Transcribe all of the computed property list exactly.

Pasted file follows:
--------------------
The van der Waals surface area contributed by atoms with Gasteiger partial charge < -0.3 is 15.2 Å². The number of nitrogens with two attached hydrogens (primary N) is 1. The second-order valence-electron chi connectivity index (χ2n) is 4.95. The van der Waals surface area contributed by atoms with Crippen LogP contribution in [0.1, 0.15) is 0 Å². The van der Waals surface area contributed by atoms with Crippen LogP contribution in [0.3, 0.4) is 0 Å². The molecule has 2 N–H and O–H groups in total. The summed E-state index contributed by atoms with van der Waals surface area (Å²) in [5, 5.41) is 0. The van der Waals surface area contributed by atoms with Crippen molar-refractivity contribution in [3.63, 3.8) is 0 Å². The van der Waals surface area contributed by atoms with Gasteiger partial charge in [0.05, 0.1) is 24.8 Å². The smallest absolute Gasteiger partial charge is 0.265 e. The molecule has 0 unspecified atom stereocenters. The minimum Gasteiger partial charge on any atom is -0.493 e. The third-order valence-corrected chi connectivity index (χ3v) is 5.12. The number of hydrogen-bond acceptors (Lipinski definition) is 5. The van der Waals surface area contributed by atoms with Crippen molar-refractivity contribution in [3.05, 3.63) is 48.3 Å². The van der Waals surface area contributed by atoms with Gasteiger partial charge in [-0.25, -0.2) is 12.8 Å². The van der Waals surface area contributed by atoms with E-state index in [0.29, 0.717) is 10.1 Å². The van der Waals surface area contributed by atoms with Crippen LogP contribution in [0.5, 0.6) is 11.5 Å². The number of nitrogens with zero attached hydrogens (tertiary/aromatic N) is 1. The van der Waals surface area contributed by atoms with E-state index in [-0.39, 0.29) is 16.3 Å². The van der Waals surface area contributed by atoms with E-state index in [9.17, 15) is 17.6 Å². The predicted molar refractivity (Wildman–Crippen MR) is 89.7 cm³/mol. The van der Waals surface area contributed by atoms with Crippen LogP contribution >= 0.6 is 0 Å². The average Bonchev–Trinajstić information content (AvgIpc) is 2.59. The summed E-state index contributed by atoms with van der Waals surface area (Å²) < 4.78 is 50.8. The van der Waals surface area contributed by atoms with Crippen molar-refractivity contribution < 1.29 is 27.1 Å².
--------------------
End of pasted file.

The van der Waals surface area contributed by atoms with Gasteiger partial charge < -0.3 is 15.2 Å². The number of nitrogens with two attached hydrogens (primary N) is 1. The second-order valence-electron chi connectivity index (χ2n) is 4.95. The van der Waals surface area contributed by atoms with Crippen LogP contribution in [0.1, 0.15) is 0 Å². The van der Waals surface area contributed by atoms with Crippen LogP contribution in [0.3, 0.4) is 0 Å². The molecule has 2 N–H and O–H groups in total. The summed E-state index contributed by atoms with van der Waals surface area (Å²) in [5, 5.41) is 0. The van der Waals surface area contributed by atoms with Crippen molar-refractivity contribution in [3.63, 3.8) is 0 Å². The van der Waals surface area contributed by atoms with Gasteiger partial charge in [0.05, 0.1) is 24.8 Å². The smallest absolute Gasteiger partial charge is 0.265 e. The molecule has 0 unspecified atom stereocenters. The minimum Gasteiger partial charge on any atom is -0.493 e. The third-order valence-corrected chi connectivity index (χ3v) is 5.12. The number of hydrogen-bond acceptors (Lipinski definition) is 5. The van der Waals surface area contributed by atoms with Crippen molar-refractivity contribution in [3.05, 3.63) is 48.3 Å². The van der Waals surface area contributed by atoms with Gasteiger partial charge in [-0.25, -0.2) is 12.8 Å². The van der Waals surface area contributed by atoms with E-state index in [0.29, 0.717) is 10.1 Å². The van der Waals surface area contributed by atoms with Crippen LogP contribution in [0.5, 0.6) is 11.5 Å². The number of nitrogens with zero attached hydrogens (tertiary/aromatic N) is 1. The van der Waals surface area contributed by atoms with E-state index in [-0.39, 0.29) is 16.3 Å². The van der Waals surface area contributed by atoms with E-state index in [9.17, 15) is 17.6 Å². The predicted molar refractivity (Wildman–Crippen MR) is 89.7 cm³/mol. The van der Waals surface area contributed by atoms with Crippen LogP contribution >= 0.6 is 0 Å². The average Bonchev–Trinajstić information content (AvgIpc) is 2.59. The summed E-state index contributed by atoms with van der Waals surface area (Å²) < 4.78 is 50.8. The van der Waals surface area contributed by atoms with Crippen molar-refractivity contribution < 1.29 is 27.1 Å².